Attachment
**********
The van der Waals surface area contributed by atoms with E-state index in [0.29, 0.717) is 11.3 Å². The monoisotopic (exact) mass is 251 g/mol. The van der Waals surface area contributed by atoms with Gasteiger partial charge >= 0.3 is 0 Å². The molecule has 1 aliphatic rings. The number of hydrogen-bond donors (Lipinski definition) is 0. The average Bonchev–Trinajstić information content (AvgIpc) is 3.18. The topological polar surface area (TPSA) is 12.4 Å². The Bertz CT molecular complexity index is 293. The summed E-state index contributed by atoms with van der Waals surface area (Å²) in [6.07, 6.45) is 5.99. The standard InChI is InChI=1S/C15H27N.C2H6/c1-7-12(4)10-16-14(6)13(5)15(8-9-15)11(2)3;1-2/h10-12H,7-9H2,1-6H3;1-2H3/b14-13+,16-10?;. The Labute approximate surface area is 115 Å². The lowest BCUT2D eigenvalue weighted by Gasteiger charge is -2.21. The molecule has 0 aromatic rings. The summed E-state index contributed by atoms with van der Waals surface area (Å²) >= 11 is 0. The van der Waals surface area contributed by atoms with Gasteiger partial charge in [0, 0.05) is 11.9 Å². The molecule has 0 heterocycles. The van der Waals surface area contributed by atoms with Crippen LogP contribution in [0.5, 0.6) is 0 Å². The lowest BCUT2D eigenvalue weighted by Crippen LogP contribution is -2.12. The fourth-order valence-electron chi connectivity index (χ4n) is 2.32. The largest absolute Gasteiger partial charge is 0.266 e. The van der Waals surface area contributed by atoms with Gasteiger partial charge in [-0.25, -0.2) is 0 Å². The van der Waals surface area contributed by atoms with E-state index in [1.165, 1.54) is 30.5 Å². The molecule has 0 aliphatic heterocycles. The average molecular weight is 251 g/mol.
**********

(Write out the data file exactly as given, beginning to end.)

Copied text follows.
The van der Waals surface area contributed by atoms with E-state index in [0.29, 0.717) is 11.3 Å². The monoisotopic (exact) mass is 251 g/mol. The van der Waals surface area contributed by atoms with Gasteiger partial charge >= 0.3 is 0 Å². The molecule has 1 aliphatic rings. The number of hydrogen-bond donors (Lipinski definition) is 0. The average Bonchev–Trinajstić information content (AvgIpc) is 3.18. The topological polar surface area (TPSA) is 12.4 Å². The Bertz CT molecular complexity index is 293. The summed E-state index contributed by atoms with van der Waals surface area (Å²) in [6.07, 6.45) is 5.99. The standard InChI is InChI=1S/C15H27N.C2H6/c1-7-12(4)10-16-14(6)13(5)15(8-9-15)11(2)3;1-2/h10-12H,7-9H2,1-6H3;1-2H3/b14-13+,16-10?;. The Labute approximate surface area is 115 Å². The lowest BCUT2D eigenvalue weighted by Gasteiger charge is -2.21. The molecule has 0 aromatic rings. The summed E-state index contributed by atoms with van der Waals surface area (Å²) >= 11 is 0. The van der Waals surface area contributed by atoms with Gasteiger partial charge in [0, 0.05) is 11.9 Å². The molecule has 0 heterocycles. The van der Waals surface area contributed by atoms with Crippen LogP contribution in [0.5, 0.6) is 0 Å². The lowest BCUT2D eigenvalue weighted by Crippen LogP contribution is -2.12. The fourth-order valence-electron chi connectivity index (χ4n) is 2.32. The largest absolute Gasteiger partial charge is 0.266 e. The van der Waals surface area contributed by atoms with Gasteiger partial charge in [-0.25, -0.2) is 0 Å². The van der Waals surface area contributed by atoms with E-state index in [1.165, 1.54) is 30.5 Å². The molecule has 0 aliphatic heterocycles. The average molecular weight is 251 g/mol.